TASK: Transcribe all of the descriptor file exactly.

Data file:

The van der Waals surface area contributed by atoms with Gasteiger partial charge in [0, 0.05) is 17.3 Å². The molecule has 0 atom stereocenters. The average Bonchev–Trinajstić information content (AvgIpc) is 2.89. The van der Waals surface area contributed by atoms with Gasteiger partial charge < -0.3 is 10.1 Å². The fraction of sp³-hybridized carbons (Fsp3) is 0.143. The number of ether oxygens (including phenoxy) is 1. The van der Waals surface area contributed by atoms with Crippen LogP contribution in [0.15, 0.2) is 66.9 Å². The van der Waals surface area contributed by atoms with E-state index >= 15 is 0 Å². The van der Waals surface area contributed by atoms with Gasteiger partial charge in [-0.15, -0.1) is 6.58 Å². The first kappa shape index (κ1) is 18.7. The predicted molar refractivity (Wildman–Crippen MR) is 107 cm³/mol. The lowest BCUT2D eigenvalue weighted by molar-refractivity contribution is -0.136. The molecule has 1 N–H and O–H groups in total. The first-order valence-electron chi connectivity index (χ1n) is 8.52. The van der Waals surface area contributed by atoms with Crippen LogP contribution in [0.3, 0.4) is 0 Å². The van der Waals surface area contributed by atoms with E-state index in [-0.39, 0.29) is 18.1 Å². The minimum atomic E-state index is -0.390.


The van der Waals surface area contributed by atoms with Gasteiger partial charge in [0, 0.05) is 17.3 Å². The molecule has 0 atom stereocenters. The average Bonchev–Trinajstić information content (AvgIpc) is 2.89. The van der Waals surface area contributed by atoms with Gasteiger partial charge < -0.3 is 10.1 Å². The fraction of sp³-hybridized carbons (Fsp3) is 0.143. The number of ether oxygens (including phenoxy) is 1. The van der Waals surface area contributed by atoms with Crippen LogP contribution in [0.15, 0.2) is 66.9 Å². The van der Waals surface area contributed by atoms with E-state index >= 15 is 0 Å². The van der Waals surface area contributed by atoms with Gasteiger partial charge in [-0.15, -0.1) is 6.58 Å². The first kappa shape index (κ1) is 18.7. The predicted molar refractivity (Wildman–Crippen MR) is 107 cm³/mol. The lowest BCUT2D eigenvalue weighted by molar-refractivity contribution is -0.136. The molecule has 1 N–H and O–H groups in total. The first-order valence-electron chi connectivity index (χ1n) is 8.52. The van der Waals surface area contributed by atoms with Crippen LogP contribution in [0.3, 0.4) is 0 Å². The van der Waals surface area contributed by atoms with E-state index in [-0.39, 0.29) is 18.1 Å². The minimum atomic E-state index is -0.390.